Even a baseline level of meaningful civil society engagement within international for a will do

We cannot build effective health infrastructure by erecting barriers to civil society and community leadership.

By Sam Rick, Multilateral Engagement and Pandemic Preparedness Advocacy Specialist at AVAC

From the beginning of the global HIV/AIDS response movement, often before governments and policymakers became engaged, civil society and communities have led the charge. In addition to providing direct prevention and treatment services – particularly to those often excluded from the health system due to discrimination, stigma, affordability, and physical access barriers – civil society organizations (CSOs) serve crucial roles holding governments and policymakers accountable, leading activists to demand essential services, and building trust within the community. 

This legacy is felt in the operations of the President’s Emergency Program for AIDS Relief (PEPFAR) and the Global Fund to Fight AIDS, TB, and Malaria (GFATM). Both give civil society and affected community groups explicit roles in their governance and operation and provide direct funding to support their efforts or build capacity where needed. These programs have contributed to the growth of CSOs across HIV-burdened countries and increased recognition of the impact that strong civil society and community engagement can have on health outcomes. They support government program implementation by monitoring delivery at the local level, use their knowledge and expertise of hard to reach populations to inform program design, and urge public and private partners to act on emerging issues where political will and commitment falls short. The transformative impact of strong CSO and community engagement is the most important and enduring lesson from the global HIV/AIDS response.

Despite the hard-fought battles to secure the legitimacy and recognition of the baseline requirement of civil society engagement in the HIV/AIDS response over decades, new initiatives in other health areas have failed to meaningfully build upon existing engagement mechanisms and fully integrate CSOs as an essential driver of policy and programming. While some initiatives have opened up limited room for CSO engagement, the space at the table has only been secured after public criticism and organized campaigns. Advocates continue to be forced to have the same fight over and over with each new program or fund or secretariat, fighting to secure the absolute minimum of two voting seats and consultation before decisions are made. 

This is not a complete surprise. Globally, civic spaces are shrinking as global anti-rights movements are gaining momentum. Growing insecurity in the wake of international conflict flare-ups gives policymakers justification for rationalizing the limitation of meaningful civil society engagement. This dynamic has plagued international negotiations that had previously instituted meaningful engagement structures, including in the scaling back of civil society representation at the World Health Assembly, refusal to sanction a formal engagement mechanism for UN High Level Meetings, continuously dismissed requests for even observer status during Pandemic Accord negotiations, and hostility toward civil society and community advocates at international fora such as ICASA. For many governments, the global circumstances necessitate bypassing consultation and opting for rapid, decisive action, resulting in severely missed opportunities to improve health outcomes and program effectiveness. Beyond just a more limiting environment, the fiscal environment is shrinking as well, and meaningful engagement is costly. Bringing people to the table and giving them the space to truly influence decisions takes time and effort. Gathering wide input can often change scope and plans, sometimes throwing champions of a given initiative back to the drawing board.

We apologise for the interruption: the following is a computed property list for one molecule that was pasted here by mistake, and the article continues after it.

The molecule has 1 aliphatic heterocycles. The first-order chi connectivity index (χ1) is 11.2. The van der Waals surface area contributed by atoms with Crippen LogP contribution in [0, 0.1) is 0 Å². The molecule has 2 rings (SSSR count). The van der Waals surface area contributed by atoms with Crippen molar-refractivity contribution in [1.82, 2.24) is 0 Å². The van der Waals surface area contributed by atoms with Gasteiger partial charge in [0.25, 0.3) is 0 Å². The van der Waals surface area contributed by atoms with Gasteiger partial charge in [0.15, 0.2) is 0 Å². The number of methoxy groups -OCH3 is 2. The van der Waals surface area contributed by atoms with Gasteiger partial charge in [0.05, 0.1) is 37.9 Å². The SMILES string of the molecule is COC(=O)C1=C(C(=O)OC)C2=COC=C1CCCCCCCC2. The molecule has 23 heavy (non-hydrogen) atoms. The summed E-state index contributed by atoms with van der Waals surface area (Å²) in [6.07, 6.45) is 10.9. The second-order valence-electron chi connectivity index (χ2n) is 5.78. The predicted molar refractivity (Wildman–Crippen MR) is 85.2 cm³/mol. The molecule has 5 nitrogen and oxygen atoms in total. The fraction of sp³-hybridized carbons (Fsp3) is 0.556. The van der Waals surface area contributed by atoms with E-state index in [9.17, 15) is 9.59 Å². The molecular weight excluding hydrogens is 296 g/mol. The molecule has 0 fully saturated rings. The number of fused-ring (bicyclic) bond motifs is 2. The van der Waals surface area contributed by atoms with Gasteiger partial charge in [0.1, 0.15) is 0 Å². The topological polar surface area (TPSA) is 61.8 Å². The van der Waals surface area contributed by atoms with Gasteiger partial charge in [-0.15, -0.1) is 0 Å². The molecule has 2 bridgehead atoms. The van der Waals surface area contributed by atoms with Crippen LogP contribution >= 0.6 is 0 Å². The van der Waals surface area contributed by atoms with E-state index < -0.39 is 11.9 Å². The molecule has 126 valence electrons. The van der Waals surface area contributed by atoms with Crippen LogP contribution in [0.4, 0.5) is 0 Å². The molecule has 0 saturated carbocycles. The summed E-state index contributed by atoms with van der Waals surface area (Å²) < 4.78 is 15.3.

Yet the cost of doing business and delaying start up in order to be sufficiently inclusive is an essential investment – what good is it to get money out the door quickly if it doesn’t go where it is needed? If services aren’t used, products expire, and disease spreads further? The short-term trade-offs of meaningful engagement are real, but they can be mitigated. We have over 20 years of experience to build on and leverage, and civil society and community advocates have decades of expertise in direct global health governance and service delivery to draw from. And as anyone who has spent any time in a Global Fund board meeting will tell you, there is little basis in some of the fears governments have around open, consultative processes. They do not descend into petty squabbles or dead-ends. They do not slow action or stymy decisions – for example, the Global Fund, with three voting seats allocated to civil society and communities, was among the most agile institutions during the COVID-19 crisis.

We call on decision makers, government representatives, and multilateral institutional leaders to enshrine a baseline level of meaningful civil society engagement practices within international fora, and to fight back against the growing tide of penning in valuable and essential expertise and networks.

We have seen in the 40 years of HIV/AIDS that meaningful engagement really turns the tide where biomedical interventions have plateaued in their usefulness. Preventing, preparing, and responding to disease outbreaks necessitates population trust, understanding of regional or cultural ways of working, geographical limitations, and true community needs. We cannot build effective health infrastructure by erecting barriers to civil society and community leadership.